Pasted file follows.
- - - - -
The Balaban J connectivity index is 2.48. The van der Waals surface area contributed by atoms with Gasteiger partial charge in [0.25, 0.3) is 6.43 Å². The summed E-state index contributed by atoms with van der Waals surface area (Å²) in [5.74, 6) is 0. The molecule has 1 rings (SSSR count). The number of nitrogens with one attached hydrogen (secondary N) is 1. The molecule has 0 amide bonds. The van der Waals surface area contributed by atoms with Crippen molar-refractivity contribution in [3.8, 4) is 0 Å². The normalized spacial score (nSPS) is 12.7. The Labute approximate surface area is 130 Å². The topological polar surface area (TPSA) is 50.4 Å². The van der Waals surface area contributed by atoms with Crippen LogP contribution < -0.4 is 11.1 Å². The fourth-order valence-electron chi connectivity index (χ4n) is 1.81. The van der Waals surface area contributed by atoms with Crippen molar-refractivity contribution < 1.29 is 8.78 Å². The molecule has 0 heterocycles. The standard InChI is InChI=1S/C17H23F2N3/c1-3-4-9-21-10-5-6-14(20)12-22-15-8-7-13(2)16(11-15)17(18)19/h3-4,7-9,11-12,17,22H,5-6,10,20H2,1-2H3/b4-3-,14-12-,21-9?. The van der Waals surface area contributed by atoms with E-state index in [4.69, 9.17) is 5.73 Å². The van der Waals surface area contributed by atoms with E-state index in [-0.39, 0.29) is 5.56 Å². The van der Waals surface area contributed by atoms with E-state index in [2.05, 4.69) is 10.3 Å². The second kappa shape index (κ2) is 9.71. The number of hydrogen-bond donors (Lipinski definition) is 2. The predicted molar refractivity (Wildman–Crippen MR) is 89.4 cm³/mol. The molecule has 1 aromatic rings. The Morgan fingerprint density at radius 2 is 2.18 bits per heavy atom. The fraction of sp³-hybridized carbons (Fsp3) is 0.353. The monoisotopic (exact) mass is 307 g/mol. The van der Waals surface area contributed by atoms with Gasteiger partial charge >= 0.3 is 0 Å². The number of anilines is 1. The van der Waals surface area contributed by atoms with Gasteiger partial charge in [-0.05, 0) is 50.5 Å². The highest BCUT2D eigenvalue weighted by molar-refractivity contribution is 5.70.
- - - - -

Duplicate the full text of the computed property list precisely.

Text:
The Balaban J connectivity index is 2.48. The van der Waals surface area contributed by atoms with Gasteiger partial charge in [0.25, 0.3) is 6.43 Å². The summed E-state index contributed by atoms with van der Waals surface area (Å²) in [5.74, 6) is 0. The molecule has 1 rings (SSSR count). The number of nitrogens with one attached hydrogen (secondary N) is 1. The molecule has 0 amide bonds. The van der Waals surface area contributed by atoms with Crippen molar-refractivity contribution in [3.8, 4) is 0 Å². The normalized spacial score (nSPS) is 12.7. The Labute approximate surface area is 130 Å². The topological polar surface area (TPSA) is 50.4 Å². The van der Waals surface area contributed by atoms with Crippen LogP contribution < -0.4 is 11.1 Å². The fourth-order valence-electron chi connectivity index (χ4n) is 1.81. The van der Waals surface area contributed by atoms with Crippen molar-refractivity contribution < 1.29 is 8.78 Å². The molecule has 0 heterocycles. The standard InChI is InChI=1S/C17H23F2N3/c1-3-4-9-21-10-5-6-14(20)12-22-15-8-7-13(2)16(11-15)17(18)19/h3-4,7-9,11-12,17,22H,5-6,10,20H2,1-2H3/b4-3-,14-12-,21-9?. The van der Waals surface area contributed by atoms with E-state index in [4.69, 9.17) is 5.73 Å². The van der Waals surface area contributed by atoms with E-state index in [-0.39, 0.29) is 5.56 Å². The van der Waals surface area contributed by atoms with E-state index in [2.05, 4.69) is 10.3 Å². The second kappa shape index (κ2) is 9.71. The number of hydrogen-bond donors (Lipinski definition) is 2. The predicted molar refractivity (Wildman–Crippen MR) is 89.4 cm³/mol. The molecule has 1 aromatic rings. The Morgan fingerprint density at radius 2 is 2.18 bits per heavy atom. The fraction of sp³-hybridized carbons (Fsp3) is 0.353. The monoisotopic (exact) mass is 307 g/mol. The van der Waals surface area contributed by atoms with Gasteiger partial charge >= 0.3 is 0 Å². The number of anilines is 1. The van der Waals surface area contributed by atoms with Gasteiger partial charge in [-0.05, 0) is 50.5 Å². The highest BCUT2D eigenvalue weighted by molar-refractivity contribution is 5.70.